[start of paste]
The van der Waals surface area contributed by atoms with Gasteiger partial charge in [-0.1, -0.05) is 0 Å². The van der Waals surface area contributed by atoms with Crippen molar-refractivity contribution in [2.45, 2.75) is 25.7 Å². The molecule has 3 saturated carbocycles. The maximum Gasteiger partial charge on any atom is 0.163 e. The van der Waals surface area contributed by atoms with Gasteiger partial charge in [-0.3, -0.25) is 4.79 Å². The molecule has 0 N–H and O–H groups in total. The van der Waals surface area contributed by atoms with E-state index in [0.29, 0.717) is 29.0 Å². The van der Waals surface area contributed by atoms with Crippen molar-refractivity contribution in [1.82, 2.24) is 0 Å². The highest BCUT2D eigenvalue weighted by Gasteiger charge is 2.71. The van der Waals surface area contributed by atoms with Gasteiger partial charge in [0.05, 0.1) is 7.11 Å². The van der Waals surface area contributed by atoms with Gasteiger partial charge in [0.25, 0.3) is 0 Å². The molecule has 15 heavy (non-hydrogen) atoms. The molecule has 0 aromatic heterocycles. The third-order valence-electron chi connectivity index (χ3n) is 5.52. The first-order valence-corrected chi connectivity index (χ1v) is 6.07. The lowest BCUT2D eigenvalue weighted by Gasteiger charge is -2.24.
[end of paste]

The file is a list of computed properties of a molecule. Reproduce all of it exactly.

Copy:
The van der Waals surface area contributed by atoms with Gasteiger partial charge in [-0.1, -0.05) is 0 Å². The van der Waals surface area contributed by atoms with Crippen molar-refractivity contribution in [2.45, 2.75) is 25.7 Å². The molecule has 3 saturated carbocycles. The maximum Gasteiger partial charge on any atom is 0.163 e. The van der Waals surface area contributed by atoms with Gasteiger partial charge in [-0.3, -0.25) is 4.79 Å². The molecule has 0 N–H and O–H groups in total. The van der Waals surface area contributed by atoms with E-state index in [0.29, 0.717) is 29.0 Å². The van der Waals surface area contributed by atoms with Crippen molar-refractivity contribution in [1.82, 2.24) is 0 Å². The highest BCUT2D eigenvalue weighted by Gasteiger charge is 2.71. The van der Waals surface area contributed by atoms with Gasteiger partial charge in [0.05, 0.1) is 7.11 Å². The van der Waals surface area contributed by atoms with Gasteiger partial charge in [0.25, 0.3) is 0 Å². The molecule has 15 heavy (non-hydrogen) atoms. The molecule has 0 aromatic heterocycles. The third-order valence-electron chi connectivity index (χ3n) is 5.52. The first-order valence-corrected chi connectivity index (χ1v) is 6.07. The lowest BCUT2D eigenvalue weighted by Gasteiger charge is -2.24.